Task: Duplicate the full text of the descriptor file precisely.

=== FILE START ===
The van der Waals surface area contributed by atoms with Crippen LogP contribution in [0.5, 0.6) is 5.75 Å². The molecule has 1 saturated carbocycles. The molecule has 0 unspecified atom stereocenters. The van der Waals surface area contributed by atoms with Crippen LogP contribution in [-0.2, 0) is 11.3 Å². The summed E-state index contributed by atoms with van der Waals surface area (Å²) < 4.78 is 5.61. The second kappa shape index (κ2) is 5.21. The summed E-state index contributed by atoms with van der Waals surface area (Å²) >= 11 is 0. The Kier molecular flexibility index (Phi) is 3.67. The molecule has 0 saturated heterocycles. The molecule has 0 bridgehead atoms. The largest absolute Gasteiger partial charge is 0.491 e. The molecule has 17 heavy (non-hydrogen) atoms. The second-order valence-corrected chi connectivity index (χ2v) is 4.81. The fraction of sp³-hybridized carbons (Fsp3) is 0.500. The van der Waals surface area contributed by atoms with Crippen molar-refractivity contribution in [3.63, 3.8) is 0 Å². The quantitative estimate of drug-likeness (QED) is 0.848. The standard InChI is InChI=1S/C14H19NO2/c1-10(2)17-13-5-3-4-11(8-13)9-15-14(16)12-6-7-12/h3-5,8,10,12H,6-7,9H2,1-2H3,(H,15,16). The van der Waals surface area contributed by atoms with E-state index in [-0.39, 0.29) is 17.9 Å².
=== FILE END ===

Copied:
The van der Waals surface area contributed by atoms with Crippen LogP contribution in [0.5, 0.6) is 5.75 Å². The molecule has 1 saturated carbocycles. The molecule has 0 unspecified atom stereocenters. The van der Waals surface area contributed by atoms with Crippen LogP contribution in [-0.2, 0) is 11.3 Å². The summed E-state index contributed by atoms with van der Waals surface area (Å²) < 4.78 is 5.61. The second kappa shape index (κ2) is 5.21. The summed E-state index contributed by atoms with van der Waals surface area (Å²) >= 11 is 0. The Kier molecular flexibility index (Phi) is 3.67. The molecule has 0 saturated heterocycles. The molecule has 0 bridgehead atoms. The largest absolute Gasteiger partial charge is 0.491 e. The molecule has 17 heavy (non-hydrogen) atoms. The second-order valence-corrected chi connectivity index (χ2v) is 4.81. The fraction of sp³-hybridized carbons (Fsp3) is 0.500. The van der Waals surface area contributed by atoms with Crippen molar-refractivity contribution in [3.63, 3.8) is 0 Å². The quantitative estimate of drug-likeness (QED) is 0.848. The standard InChI is InChI=1S/C14H19NO2/c1-10(2)17-13-5-3-4-11(8-13)9-15-14(16)12-6-7-12/h3-5,8,10,12H,6-7,9H2,1-2H3,(H,15,16). The van der Waals surface area contributed by atoms with E-state index in [-0.39, 0.29) is 17.9 Å².